Theresa May had three simple words for the final Prime Minister’s Questions session of this truncated parliament.
With a general election six weeks away, messaging matters, especially when it comes to Jeremy Corbyn and what’s left of the Labour Party.
She was not saying: “I love you”.
Instead it was a point hammered home in a manner as subtle as bricks weighing multiple tonnes.
The PM used the phrase “strong and stable” nine times during a mammoth 56-minute question time session in the Commons.
Two of her nodding dog backbenchers repeated the words a couple of times for good measure while everyone else checked their watches.
Cometh the hour, cometh the catchphrase and tough talking Theresa was beginning to enjoy herself.
She sprinkled in the additional triplet “coalition of chaos” a further four times for good measure.
It’s not just Jezza you have to look out for, she was telling anyone who had managed to survive the sycophancy, there’s also those pesky Scottish Nationalists and rabble-rousing Liberal Democrats.
The bearded one had his own phrase to hammer home, though. He is for “the many, not the few”.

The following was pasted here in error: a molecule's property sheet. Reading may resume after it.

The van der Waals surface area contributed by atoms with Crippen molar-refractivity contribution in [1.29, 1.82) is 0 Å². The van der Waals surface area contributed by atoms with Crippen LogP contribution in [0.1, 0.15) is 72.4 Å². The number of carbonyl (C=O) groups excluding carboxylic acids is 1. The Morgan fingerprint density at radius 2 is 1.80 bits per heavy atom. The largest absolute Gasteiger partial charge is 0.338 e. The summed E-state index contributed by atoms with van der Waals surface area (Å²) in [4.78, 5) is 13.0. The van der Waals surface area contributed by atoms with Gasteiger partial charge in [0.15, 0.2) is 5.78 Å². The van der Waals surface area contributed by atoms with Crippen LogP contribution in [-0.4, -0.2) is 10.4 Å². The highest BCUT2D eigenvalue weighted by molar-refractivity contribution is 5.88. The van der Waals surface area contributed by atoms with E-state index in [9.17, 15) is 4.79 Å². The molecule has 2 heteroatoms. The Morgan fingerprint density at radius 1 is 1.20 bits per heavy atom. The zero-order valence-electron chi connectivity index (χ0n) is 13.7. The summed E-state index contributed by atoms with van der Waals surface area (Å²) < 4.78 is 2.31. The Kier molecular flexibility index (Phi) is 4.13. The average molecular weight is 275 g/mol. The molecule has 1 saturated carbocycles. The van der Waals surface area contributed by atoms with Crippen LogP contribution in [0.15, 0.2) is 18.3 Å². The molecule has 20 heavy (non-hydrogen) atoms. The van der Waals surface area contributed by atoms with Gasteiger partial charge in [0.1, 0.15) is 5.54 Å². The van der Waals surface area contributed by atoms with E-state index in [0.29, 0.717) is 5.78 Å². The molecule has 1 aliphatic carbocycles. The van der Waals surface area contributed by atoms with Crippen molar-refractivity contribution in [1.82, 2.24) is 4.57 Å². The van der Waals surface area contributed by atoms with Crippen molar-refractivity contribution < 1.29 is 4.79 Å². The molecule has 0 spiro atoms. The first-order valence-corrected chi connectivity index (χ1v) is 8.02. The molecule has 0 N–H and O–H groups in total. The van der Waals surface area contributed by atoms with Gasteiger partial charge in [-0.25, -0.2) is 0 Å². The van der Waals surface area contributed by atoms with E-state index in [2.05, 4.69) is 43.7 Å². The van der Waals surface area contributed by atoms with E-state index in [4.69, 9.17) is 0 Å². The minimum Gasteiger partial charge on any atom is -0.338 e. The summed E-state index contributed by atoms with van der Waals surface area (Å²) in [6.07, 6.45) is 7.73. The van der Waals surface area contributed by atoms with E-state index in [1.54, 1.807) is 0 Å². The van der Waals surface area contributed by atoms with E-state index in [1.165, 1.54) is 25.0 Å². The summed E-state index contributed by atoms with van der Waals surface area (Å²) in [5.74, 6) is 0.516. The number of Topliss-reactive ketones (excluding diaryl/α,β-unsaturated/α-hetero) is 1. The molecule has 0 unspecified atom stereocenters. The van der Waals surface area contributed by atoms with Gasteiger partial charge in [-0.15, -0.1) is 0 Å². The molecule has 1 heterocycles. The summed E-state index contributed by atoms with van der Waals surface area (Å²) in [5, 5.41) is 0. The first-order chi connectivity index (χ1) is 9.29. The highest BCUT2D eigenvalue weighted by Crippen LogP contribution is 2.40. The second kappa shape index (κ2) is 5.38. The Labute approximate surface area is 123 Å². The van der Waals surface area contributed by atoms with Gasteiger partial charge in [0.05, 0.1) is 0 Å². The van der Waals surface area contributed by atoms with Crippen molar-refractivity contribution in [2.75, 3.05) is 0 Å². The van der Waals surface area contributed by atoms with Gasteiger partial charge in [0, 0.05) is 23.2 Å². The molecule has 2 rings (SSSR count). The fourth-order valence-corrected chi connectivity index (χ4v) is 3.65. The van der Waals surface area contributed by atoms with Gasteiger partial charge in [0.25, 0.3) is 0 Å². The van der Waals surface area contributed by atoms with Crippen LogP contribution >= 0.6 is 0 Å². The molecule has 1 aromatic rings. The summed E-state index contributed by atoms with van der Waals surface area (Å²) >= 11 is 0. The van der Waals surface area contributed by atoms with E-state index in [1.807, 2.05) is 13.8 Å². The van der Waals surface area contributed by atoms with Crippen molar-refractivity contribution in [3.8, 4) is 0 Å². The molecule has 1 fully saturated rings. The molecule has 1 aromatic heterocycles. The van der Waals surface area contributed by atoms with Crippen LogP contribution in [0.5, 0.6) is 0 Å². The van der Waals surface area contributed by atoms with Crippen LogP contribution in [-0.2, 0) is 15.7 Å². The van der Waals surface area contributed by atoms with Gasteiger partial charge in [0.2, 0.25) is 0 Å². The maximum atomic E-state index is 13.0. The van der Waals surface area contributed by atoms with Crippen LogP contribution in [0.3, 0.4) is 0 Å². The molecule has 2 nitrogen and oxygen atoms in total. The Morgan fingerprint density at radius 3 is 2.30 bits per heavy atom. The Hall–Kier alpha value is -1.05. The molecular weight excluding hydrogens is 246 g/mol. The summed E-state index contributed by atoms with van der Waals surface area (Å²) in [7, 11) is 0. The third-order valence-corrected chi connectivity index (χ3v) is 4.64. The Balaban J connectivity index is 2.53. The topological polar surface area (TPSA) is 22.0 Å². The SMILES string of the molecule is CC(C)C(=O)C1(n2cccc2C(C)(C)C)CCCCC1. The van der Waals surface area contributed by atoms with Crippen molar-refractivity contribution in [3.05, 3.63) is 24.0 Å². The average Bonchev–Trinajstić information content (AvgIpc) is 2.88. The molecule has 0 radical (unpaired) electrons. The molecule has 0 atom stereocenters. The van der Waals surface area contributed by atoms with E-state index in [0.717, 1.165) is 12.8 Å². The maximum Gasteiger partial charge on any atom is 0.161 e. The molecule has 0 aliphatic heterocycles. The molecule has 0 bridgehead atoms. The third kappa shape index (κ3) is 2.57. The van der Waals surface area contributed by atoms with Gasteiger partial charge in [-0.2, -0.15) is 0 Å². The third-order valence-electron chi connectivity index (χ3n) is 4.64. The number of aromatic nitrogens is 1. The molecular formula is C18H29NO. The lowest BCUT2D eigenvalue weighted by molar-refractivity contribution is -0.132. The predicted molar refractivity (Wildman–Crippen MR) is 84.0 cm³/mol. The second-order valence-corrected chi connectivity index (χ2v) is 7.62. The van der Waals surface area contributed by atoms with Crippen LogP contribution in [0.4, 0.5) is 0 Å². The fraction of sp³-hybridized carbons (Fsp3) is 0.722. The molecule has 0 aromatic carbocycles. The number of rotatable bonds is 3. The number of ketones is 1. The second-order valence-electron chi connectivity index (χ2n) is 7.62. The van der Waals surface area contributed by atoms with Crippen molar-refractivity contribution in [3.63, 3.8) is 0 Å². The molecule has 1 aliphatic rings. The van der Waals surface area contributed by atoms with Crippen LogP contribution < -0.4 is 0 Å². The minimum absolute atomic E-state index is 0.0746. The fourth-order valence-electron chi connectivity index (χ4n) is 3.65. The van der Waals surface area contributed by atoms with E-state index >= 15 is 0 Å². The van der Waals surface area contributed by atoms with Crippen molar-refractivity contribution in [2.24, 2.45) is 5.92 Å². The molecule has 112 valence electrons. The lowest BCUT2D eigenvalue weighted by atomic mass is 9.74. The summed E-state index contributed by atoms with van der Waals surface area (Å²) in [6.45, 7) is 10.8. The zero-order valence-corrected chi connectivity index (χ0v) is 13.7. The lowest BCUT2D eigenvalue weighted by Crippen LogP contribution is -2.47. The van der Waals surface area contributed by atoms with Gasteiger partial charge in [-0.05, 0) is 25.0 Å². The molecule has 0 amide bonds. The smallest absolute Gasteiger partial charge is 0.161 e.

Good stuff. Might have worked better if he’d said it more than twice.
In fact, the whole session might have been more successful for him if he some focus, rather than just reading letters from the public.
Jez perhaps ended his parliamentary time as leader of the opposition as he began it 18 months ago, with a series of questions that only relate to each other insofar as he didn’t write them.
SNP Westminster leader Angus Robertson showed him how it was done by hitting the PM, who is actually not terribly good at this PMQs lark, where it hurts with two questions on pensions.
Then we lulled into MPs bowling underarms about their constituencies.
“We have run on a bit – so what,” John Bercow said as the session finished.
Let’s hope the Speaker of the House isn’t planning to make that his catchphrase.